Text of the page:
Unpaid bills pile up in a corner. Creditors hound you daily. You're working hard, but it's just not enough. Or maybe you have a spending problem. Or enormous medical bills. Whatever the reason, you simply can't pay your debts. You have to declare bankruptcy.
Sweat beads on your forehead. Visions of a foreclosure sign on your front lawn flash into your mind, followed by images of your car being towed away. What will happen? How will you live? Take a deep breath and relax. State and federal governments don't want to see you wind up in the poorhouse, either, so they offer bankruptcy exemptions to help get you back on your feet.
Before explaining exemptions, here's a quick bankruptcy primer. When you file for bankruptcy, you have a choice of filing for Chapter 7 or 13 bankruptcy. (Chapter 11, a well-known filing, is mainly for businesses.) Once you file, most of your property (home, vehicles, jewelry and furniture) becomes part of your bankruptcy estate, meaning it can be sold to pay off your debt -- unless it can be exempted, or protected from sale.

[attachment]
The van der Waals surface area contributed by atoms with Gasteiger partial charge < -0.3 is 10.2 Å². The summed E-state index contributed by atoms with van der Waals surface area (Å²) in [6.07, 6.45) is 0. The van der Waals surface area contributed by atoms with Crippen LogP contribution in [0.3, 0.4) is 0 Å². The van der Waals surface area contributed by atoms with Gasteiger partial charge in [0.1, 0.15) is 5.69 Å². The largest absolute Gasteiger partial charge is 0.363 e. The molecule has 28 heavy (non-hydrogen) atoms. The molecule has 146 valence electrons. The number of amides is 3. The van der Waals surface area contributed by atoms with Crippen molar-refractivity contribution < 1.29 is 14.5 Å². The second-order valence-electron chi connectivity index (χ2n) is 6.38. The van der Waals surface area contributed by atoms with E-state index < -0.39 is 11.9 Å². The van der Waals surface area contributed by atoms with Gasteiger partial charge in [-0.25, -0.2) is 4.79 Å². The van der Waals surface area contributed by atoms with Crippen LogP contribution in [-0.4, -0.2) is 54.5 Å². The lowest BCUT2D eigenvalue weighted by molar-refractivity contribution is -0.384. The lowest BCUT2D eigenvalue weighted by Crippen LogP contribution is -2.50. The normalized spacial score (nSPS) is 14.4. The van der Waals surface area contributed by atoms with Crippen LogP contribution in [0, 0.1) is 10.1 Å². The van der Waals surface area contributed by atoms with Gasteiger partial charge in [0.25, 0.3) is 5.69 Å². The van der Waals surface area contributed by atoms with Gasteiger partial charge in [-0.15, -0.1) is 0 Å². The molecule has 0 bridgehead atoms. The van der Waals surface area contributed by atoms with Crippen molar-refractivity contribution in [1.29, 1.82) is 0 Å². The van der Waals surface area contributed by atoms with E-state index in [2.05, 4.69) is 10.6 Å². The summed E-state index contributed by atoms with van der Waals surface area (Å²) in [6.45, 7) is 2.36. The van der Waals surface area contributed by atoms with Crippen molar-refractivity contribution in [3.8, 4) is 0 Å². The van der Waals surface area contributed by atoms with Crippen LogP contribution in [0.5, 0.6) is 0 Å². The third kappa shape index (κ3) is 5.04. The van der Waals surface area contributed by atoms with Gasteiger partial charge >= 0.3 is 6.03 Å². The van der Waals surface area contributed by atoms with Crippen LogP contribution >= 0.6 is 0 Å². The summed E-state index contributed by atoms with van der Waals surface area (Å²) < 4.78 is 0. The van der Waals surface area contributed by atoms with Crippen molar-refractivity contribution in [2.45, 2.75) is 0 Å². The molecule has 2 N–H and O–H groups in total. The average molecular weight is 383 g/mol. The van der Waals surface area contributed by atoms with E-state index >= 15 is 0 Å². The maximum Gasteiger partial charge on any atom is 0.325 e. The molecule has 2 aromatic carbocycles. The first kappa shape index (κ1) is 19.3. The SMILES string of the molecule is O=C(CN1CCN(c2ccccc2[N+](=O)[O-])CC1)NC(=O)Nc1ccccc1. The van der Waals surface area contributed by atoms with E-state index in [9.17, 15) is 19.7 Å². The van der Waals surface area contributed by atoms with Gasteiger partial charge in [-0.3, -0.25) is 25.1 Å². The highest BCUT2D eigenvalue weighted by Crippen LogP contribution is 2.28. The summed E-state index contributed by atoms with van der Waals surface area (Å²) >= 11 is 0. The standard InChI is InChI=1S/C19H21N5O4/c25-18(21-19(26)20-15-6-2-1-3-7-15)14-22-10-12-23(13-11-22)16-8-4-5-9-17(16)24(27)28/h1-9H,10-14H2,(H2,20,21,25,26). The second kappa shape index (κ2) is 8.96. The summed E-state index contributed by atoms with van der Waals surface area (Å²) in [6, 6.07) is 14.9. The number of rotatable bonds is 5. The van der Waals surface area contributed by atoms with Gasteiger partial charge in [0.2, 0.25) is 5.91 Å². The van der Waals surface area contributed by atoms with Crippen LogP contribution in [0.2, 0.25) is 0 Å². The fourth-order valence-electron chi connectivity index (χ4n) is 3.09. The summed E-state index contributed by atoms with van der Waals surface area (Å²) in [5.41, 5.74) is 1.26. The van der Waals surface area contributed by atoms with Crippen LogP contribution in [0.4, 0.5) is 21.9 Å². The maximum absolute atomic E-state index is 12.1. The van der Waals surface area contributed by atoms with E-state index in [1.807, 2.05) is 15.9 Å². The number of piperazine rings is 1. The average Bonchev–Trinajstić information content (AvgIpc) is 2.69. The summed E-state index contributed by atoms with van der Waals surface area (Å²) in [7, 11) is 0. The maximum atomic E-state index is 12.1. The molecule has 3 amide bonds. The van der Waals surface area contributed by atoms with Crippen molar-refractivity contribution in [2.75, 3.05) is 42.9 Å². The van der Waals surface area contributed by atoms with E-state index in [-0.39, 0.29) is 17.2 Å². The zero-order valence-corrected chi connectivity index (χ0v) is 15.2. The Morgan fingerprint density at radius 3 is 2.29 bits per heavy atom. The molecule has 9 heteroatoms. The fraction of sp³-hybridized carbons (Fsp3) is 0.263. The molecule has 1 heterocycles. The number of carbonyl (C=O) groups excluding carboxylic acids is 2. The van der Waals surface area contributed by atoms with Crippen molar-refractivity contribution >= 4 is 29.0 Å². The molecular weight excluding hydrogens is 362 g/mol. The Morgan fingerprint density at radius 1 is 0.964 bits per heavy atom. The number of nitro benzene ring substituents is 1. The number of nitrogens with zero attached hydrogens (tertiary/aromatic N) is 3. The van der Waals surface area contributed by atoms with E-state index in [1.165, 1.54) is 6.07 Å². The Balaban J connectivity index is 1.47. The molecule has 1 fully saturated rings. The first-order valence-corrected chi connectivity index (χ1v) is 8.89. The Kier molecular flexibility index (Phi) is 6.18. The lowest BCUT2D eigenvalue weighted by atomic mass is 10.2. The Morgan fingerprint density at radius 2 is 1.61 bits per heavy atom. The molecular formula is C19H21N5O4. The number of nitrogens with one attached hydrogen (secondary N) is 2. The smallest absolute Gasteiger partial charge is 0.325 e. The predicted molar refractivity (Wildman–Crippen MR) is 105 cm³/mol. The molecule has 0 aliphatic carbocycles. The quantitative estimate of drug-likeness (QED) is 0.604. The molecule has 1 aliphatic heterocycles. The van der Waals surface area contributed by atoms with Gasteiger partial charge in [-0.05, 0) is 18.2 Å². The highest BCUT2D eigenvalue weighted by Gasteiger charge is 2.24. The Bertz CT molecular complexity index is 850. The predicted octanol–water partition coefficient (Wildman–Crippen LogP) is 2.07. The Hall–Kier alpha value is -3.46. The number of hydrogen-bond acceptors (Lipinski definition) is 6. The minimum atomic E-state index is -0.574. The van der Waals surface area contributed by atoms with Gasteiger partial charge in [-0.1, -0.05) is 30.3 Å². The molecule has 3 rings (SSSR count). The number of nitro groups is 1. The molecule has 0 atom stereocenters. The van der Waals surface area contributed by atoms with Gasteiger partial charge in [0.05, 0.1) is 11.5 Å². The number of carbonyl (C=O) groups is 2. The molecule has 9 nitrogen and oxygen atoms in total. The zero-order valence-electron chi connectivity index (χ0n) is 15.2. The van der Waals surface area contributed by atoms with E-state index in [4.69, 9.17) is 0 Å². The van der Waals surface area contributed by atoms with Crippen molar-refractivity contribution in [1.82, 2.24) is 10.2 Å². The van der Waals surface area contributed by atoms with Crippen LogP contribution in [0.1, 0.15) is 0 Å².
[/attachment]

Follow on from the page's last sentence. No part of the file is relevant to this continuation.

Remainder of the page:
Under Chapter 7 bankruptcy, a quicker, easier process, your assigned bankruptcy trustee sells off your unprotected, or nonexempt, assets to pay back your creditors. It's generally the best option if most of your debts can be paid off by filing Chapter 7, and if most of your property can be exempted, or protected [source: Lazun].
Under Chapter 13 bankruptcy, you can keep your property, but you must create a three- to five-year payment plan to reimburse your creditors. The amount you have to pay back equals the value of your unprotected, or nonexempt, assets. This plan works best if you have enough income to afford the payment plan [source: Lazun].
So under Chapter 7, bankruptcy exemptions protect your property. Under Chapter 13, they lower the amount you have to pay back. Now the question is whether to use your state's bankruptcy exemptions or those created by the federal government.